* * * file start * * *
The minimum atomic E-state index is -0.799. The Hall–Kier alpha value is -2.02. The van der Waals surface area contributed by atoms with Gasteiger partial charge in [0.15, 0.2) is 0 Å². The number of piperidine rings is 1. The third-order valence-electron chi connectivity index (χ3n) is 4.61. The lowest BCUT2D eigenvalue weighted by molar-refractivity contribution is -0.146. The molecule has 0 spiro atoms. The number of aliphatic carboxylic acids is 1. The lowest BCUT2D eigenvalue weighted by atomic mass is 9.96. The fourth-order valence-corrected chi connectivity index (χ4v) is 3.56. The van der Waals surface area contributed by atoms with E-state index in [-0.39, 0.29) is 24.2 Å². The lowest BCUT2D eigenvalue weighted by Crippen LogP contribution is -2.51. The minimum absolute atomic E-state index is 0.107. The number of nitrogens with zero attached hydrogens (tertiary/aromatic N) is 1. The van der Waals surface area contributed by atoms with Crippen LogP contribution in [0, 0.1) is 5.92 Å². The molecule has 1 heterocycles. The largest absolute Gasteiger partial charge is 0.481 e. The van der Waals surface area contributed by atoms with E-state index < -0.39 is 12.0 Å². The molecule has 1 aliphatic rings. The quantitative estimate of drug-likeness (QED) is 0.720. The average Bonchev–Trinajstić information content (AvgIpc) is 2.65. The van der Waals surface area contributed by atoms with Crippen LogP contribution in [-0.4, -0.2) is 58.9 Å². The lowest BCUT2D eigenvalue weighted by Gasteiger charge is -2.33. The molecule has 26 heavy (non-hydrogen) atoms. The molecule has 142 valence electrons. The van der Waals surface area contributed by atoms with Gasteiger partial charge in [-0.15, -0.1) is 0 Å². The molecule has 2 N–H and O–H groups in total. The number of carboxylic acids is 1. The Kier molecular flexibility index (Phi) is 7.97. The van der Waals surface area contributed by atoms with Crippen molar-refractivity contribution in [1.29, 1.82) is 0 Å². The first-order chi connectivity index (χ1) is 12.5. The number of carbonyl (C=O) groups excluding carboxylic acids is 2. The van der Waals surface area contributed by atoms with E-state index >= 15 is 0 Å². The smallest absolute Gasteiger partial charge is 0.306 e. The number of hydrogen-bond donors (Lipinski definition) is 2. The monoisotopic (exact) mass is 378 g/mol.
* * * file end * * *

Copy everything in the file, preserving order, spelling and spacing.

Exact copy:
The minimum atomic E-state index is -0.799. The Hall–Kier alpha value is -2.02. The van der Waals surface area contributed by atoms with Gasteiger partial charge in [0.15, 0.2) is 0 Å². The number of piperidine rings is 1. The third-order valence-electron chi connectivity index (χ3n) is 4.61. The lowest BCUT2D eigenvalue weighted by molar-refractivity contribution is -0.146. The molecule has 0 spiro atoms. The number of aliphatic carboxylic acids is 1. The lowest BCUT2D eigenvalue weighted by atomic mass is 9.96. The fourth-order valence-corrected chi connectivity index (χ4v) is 3.56. The van der Waals surface area contributed by atoms with E-state index in [-0.39, 0.29) is 24.2 Å². The lowest BCUT2D eigenvalue weighted by Crippen LogP contribution is -2.51. The minimum absolute atomic E-state index is 0.107. The number of nitrogens with zero attached hydrogens (tertiary/aromatic N) is 1. The van der Waals surface area contributed by atoms with Crippen LogP contribution in [0, 0.1) is 5.92 Å². The molecule has 1 heterocycles. The largest absolute Gasteiger partial charge is 0.481 e. The van der Waals surface area contributed by atoms with E-state index < -0.39 is 12.0 Å². The molecule has 1 aliphatic rings. The quantitative estimate of drug-likeness (QED) is 0.720. The average Bonchev–Trinajstić information content (AvgIpc) is 2.65. The van der Waals surface area contributed by atoms with Crippen LogP contribution in [-0.4, -0.2) is 58.9 Å². The lowest BCUT2D eigenvalue weighted by Gasteiger charge is -2.33. The molecule has 26 heavy (non-hydrogen) atoms. The molecule has 142 valence electrons. The van der Waals surface area contributed by atoms with Gasteiger partial charge in [-0.15, -0.1) is 0 Å². The molecule has 2 N–H and O–H groups in total. The number of carboxylic acids is 1. The Kier molecular flexibility index (Phi) is 7.97. The van der Waals surface area contributed by atoms with Crippen molar-refractivity contribution in [1.29, 1.82) is 0 Å². The first-order chi connectivity index (χ1) is 12.5. The number of carbonyl (C=O) groups excluding carboxylic acids is 2. The van der Waals surface area contributed by atoms with E-state index >= 15 is 0 Å². The smallest absolute Gasteiger partial charge is 0.306 e. The number of hydrogen-bond donors (Lipinski definition) is 2. The monoisotopic (exact) mass is 378 g/mol.